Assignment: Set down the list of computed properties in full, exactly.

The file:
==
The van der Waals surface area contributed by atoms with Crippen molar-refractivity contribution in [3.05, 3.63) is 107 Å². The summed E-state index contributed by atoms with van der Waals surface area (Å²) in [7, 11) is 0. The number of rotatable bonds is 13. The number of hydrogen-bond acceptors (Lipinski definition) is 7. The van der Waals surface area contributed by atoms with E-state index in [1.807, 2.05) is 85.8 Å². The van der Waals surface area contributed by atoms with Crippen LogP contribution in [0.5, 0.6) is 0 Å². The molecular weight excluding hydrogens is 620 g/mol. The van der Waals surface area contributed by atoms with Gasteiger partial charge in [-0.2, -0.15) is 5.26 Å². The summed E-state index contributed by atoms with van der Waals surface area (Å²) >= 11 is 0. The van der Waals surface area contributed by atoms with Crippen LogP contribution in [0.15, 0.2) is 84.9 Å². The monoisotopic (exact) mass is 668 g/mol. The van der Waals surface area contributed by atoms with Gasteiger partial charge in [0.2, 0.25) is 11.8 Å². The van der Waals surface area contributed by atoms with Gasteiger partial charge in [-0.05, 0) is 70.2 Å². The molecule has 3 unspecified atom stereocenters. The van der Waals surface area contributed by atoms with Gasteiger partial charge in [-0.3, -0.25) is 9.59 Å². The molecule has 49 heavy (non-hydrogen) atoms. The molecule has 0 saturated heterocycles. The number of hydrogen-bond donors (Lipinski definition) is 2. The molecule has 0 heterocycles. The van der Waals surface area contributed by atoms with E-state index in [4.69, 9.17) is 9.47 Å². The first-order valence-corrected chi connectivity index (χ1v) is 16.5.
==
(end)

The van der Waals surface area contributed by atoms with Crippen molar-refractivity contribution in [3.05, 3.63) is 107 Å². The summed E-state index contributed by atoms with van der Waals surface area (Å²) in [7, 11) is 0. The number of rotatable bonds is 13. The number of hydrogen-bond acceptors (Lipinski definition) is 7. The van der Waals surface area contributed by atoms with E-state index in [1.807, 2.05) is 85.8 Å². The van der Waals surface area contributed by atoms with Crippen LogP contribution in [0.5, 0.6) is 0 Å². The molecular weight excluding hydrogens is 620 g/mol. The van der Waals surface area contributed by atoms with Gasteiger partial charge in [-0.2, -0.15) is 5.26 Å². The summed E-state index contributed by atoms with van der Waals surface area (Å²) >= 11 is 0. The van der Waals surface area contributed by atoms with Crippen LogP contribution in [0.15, 0.2) is 84.9 Å². The monoisotopic (exact) mass is 668 g/mol. The van der Waals surface area contributed by atoms with Gasteiger partial charge in [0.2, 0.25) is 11.8 Å². The van der Waals surface area contributed by atoms with Gasteiger partial charge in [-0.05, 0) is 70.2 Å². The molecule has 3 unspecified atom stereocenters. The van der Waals surface area contributed by atoms with Gasteiger partial charge in [-0.3, -0.25) is 9.59 Å². The molecule has 49 heavy (non-hydrogen) atoms. The molecule has 0 saturated heterocycles. The number of hydrogen-bond donors (Lipinski definition) is 2. The molecule has 0 heterocycles. The van der Waals surface area contributed by atoms with E-state index in [4.69, 9.17) is 9.47 Å². The first-order valence-corrected chi connectivity index (χ1v) is 16.5.